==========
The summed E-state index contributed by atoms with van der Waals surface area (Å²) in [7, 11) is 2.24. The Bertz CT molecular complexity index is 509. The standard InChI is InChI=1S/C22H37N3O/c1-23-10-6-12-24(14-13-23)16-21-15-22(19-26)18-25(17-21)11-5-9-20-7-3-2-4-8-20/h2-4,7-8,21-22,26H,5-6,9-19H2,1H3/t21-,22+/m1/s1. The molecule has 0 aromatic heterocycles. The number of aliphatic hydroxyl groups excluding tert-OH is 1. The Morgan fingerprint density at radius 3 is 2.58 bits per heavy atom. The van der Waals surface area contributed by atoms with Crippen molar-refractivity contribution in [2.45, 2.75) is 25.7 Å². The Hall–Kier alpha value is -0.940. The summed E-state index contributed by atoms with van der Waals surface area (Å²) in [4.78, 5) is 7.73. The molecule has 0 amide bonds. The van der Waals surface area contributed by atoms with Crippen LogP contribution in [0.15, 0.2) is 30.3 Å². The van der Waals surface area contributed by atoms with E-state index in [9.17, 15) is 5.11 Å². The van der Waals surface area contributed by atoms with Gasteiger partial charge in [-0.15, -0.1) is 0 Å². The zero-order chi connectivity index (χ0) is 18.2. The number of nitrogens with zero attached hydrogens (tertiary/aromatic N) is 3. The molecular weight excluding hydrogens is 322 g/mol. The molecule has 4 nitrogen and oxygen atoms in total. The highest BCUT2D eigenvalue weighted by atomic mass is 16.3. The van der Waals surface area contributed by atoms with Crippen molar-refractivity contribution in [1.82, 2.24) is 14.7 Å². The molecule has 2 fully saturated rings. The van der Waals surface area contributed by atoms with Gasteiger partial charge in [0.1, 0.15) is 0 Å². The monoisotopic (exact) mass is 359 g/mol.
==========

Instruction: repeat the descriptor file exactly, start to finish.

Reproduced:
The summed E-state index contributed by atoms with van der Waals surface area (Å²) in [7, 11) is 2.24. The Bertz CT molecular complexity index is 509. The standard InChI is InChI=1S/C22H37N3O/c1-23-10-6-12-24(14-13-23)16-21-15-22(19-26)18-25(17-21)11-5-9-20-7-3-2-4-8-20/h2-4,7-8,21-22,26H,5-6,9-19H2,1H3/t21-,22+/m1/s1. The molecule has 0 aromatic heterocycles. The number of aliphatic hydroxyl groups excluding tert-OH is 1. The Morgan fingerprint density at radius 3 is 2.58 bits per heavy atom. The van der Waals surface area contributed by atoms with Crippen molar-refractivity contribution in [2.45, 2.75) is 25.7 Å². The Hall–Kier alpha value is -0.940. The summed E-state index contributed by atoms with van der Waals surface area (Å²) in [4.78, 5) is 7.73. The molecule has 0 amide bonds. The van der Waals surface area contributed by atoms with Crippen LogP contribution in [0.15, 0.2) is 30.3 Å². The van der Waals surface area contributed by atoms with E-state index in [9.17, 15) is 5.11 Å². The van der Waals surface area contributed by atoms with Gasteiger partial charge in [-0.15, -0.1) is 0 Å². The zero-order chi connectivity index (χ0) is 18.2. The number of nitrogens with zero attached hydrogens (tertiary/aromatic N) is 3. The molecular weight excluding hydrogens is 322 g/mol. The molecule has 4 nitrogen and oxygen atoms in total. The highest BCUT2D eigenvalue weighted by atomic mass is 16.3. The van der Waals surface area contributed by atoms with Crippen molar-refractivity contribution in [1.82, 2.24) is 14.7 Å². The molecule has 2 fully saturated rings. The van der Waals surface area contributed by atoms with Gasteiger partial charge in [0.1, 0.15) is 0 Å². The monoisotopic (exact) mass is 359 g/mol.